Several notches above a disease-of-the-week telepic, but several notches below an elevating tale of transforming love, “Cartagena” gets by on a poised performance by Sophie Marceau as a paralyzed expat whose life is given new meaning by a disheveled ex-boxer. Teaming of real-life couple Marceau and Christophe Lambert actually packs less of a punch than helmer-writer Alain Monne’s careful direction and Antoine Roch’s pristine lensing of colonial Colombian locations. Opening modestly in Gaul mid-November, the pic would make OK filler in French film weeks.
The setup is a stretch, as scruffy Leo (Lambert) applies for a nursing job at the tony house of bedridden bitch Muriel (Marceau) and is taken on, despite having no qualifications and a drinking problem. As Muriel’s longtime maid/companion, Lucia (Margarita Rosa de Francisco), explains, Muriel has already gone through 40 female carers without once having hired a man.
Paralyzed in a car accident three years earlier, Muriel decided never to return to France. Leo — who’s half-Colombian, half-French — needs the work, as his pugilistic career is over and his possibilities as a trainer nil.
Story gains some traction as initial hostility between Muriel and Leo turns to something else, as she delights in giving him a hard time and he refuses to be riled. Credibly playing a recluse who’s paralyzed from the neck down, Marceau, looking elegant and sophisticated in her early 40s, does wonders with a raised eyebrow or ironic look, helping to mitigate Lambert’s growly, one-note performance.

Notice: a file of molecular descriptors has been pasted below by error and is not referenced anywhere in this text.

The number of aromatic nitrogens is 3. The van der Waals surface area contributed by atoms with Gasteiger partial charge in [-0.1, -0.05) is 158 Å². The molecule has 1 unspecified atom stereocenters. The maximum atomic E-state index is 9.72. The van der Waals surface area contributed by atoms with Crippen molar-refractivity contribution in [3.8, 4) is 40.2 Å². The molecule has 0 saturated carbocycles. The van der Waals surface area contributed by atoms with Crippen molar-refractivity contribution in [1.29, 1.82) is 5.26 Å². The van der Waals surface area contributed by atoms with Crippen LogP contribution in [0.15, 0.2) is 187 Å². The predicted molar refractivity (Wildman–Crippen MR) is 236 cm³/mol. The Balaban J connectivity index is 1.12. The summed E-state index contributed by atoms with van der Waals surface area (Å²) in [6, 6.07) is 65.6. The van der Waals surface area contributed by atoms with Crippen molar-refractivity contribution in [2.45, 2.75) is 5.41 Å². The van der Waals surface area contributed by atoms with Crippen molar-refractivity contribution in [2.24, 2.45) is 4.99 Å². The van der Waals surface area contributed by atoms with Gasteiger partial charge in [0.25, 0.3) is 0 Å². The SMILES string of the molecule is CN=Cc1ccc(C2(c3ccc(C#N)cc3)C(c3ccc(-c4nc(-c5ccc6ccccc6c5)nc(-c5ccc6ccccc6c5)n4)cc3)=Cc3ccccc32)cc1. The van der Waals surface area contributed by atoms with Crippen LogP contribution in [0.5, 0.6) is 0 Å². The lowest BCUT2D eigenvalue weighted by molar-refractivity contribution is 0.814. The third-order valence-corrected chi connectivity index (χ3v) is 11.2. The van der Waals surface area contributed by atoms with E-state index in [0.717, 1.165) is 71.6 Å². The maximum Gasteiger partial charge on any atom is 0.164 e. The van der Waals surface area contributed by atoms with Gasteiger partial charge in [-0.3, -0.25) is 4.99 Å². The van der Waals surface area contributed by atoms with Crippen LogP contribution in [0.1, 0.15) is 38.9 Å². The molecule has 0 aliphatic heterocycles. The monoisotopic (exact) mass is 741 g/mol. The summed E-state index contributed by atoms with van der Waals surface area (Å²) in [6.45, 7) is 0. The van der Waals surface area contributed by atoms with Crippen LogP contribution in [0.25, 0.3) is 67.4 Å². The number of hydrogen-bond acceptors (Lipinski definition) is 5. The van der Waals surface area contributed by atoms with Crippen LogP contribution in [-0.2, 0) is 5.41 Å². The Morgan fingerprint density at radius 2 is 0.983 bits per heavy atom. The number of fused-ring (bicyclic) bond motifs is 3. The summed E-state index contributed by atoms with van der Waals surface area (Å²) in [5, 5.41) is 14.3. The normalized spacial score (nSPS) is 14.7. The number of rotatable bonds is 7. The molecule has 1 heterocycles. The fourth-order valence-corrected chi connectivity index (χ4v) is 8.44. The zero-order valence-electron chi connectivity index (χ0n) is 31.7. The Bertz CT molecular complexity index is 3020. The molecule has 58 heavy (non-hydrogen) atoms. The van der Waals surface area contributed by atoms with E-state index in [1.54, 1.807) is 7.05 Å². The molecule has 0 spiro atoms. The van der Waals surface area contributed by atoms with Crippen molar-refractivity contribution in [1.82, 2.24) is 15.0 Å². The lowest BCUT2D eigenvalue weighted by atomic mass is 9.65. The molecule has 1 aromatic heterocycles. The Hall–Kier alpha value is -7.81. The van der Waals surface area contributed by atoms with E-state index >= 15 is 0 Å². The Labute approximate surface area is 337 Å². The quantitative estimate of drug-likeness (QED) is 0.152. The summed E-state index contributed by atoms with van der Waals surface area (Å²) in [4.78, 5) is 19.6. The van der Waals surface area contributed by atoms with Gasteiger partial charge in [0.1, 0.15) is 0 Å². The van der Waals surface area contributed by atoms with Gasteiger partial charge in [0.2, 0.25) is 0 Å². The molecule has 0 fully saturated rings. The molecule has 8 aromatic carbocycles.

Leo’s parallel life, as he tries to recapture his mojo by training a tough young hooker-cum-boxer, Lina (Linett Hernandez Valdes), is less convincingly integrated into the pic. The main emotional thrust lies with the Muriel-Leo story, in which she finds herself falling for the lug but realizes she has little to offer him apart from her money.
As the loyal companion who sees her role in Muriel’s life usurped by the unreliable Leo, de Francisco is good, though the character of Lucia is foggily drawn, especially in the latter stages.
Still, in his first helming outing, onetime production manager/a.d. Monne constructs a tight package that, through frequent ellipses, keeps things moving and doesn’t overstretch the flimsy material. Florencia Di Concilio’s languorous score, which features solo cello, underpins the finely tuned visuals without overdosing on tropical ennui.